Work was done at a volvo dealer. PCV, Cam seal, and spark plugs have all been done at a Volvo dealer after I got the car (yes, I know expensive, and easy to do myself but I am not at a level where I can comfortably do timing systems). When they replaced the spark plugs they ran a compression test on all the cylinders and found them to be good.- Pete - wrote: ↑Sun Aug 11, 2019 11:38 pmHmm, (Abscates punctuation has me concerned) coolant reservoir empty (you then refilled), but you never made mention of receiving the "low coolant, stop safely" message.
You can get a compression tester pretty inexpensively at HF, not super accurate, but just to get an idea if any of your cylinders are scoring better or worse than others. This here might be a noble thing to do, I mean since you're gonna have the coils unscrewed, not that much more work to take a gander at the plugs. And while doing that, just measure compression on the 2 suspect cylinders.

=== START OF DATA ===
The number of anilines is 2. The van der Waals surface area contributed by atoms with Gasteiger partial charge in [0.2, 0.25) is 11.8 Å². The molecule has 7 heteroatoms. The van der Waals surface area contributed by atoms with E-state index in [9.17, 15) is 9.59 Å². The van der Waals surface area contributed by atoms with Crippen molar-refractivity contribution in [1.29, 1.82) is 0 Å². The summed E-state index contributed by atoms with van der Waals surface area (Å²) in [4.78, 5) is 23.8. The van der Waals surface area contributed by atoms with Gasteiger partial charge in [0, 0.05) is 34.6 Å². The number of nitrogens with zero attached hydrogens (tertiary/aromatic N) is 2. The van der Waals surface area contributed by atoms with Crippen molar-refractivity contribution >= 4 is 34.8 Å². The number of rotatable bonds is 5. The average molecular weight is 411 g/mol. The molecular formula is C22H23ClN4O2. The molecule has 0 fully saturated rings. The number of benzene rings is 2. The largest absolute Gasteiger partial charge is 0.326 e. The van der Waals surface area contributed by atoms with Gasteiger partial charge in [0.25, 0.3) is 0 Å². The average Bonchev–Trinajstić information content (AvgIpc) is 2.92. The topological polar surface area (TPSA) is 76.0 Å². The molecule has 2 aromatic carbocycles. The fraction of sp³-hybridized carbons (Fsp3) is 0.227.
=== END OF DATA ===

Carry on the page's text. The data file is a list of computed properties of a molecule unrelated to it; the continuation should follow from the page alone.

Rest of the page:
Low PSI on 4/5 could possibly indicate you are leaking psi into the cooling system, or elsewhere. This scenario (head gasket) is typically pretty unlikely though, as Abscate has said, but don't rule it out yet.
You also mentioned several times a "dealer mechanic" .... This was at a Volvo dealership? Or just an auto repair facility? If it was a Volvo dealership, I'd be pretty surprised if the tech used anything BUT Bosch coils & Volvo plugs (which was probably a $6-700 invoice).
I did get the "low coolant, stop safely" message. And then when I did stop it changed to "low coolant, turn engine off" or something like that.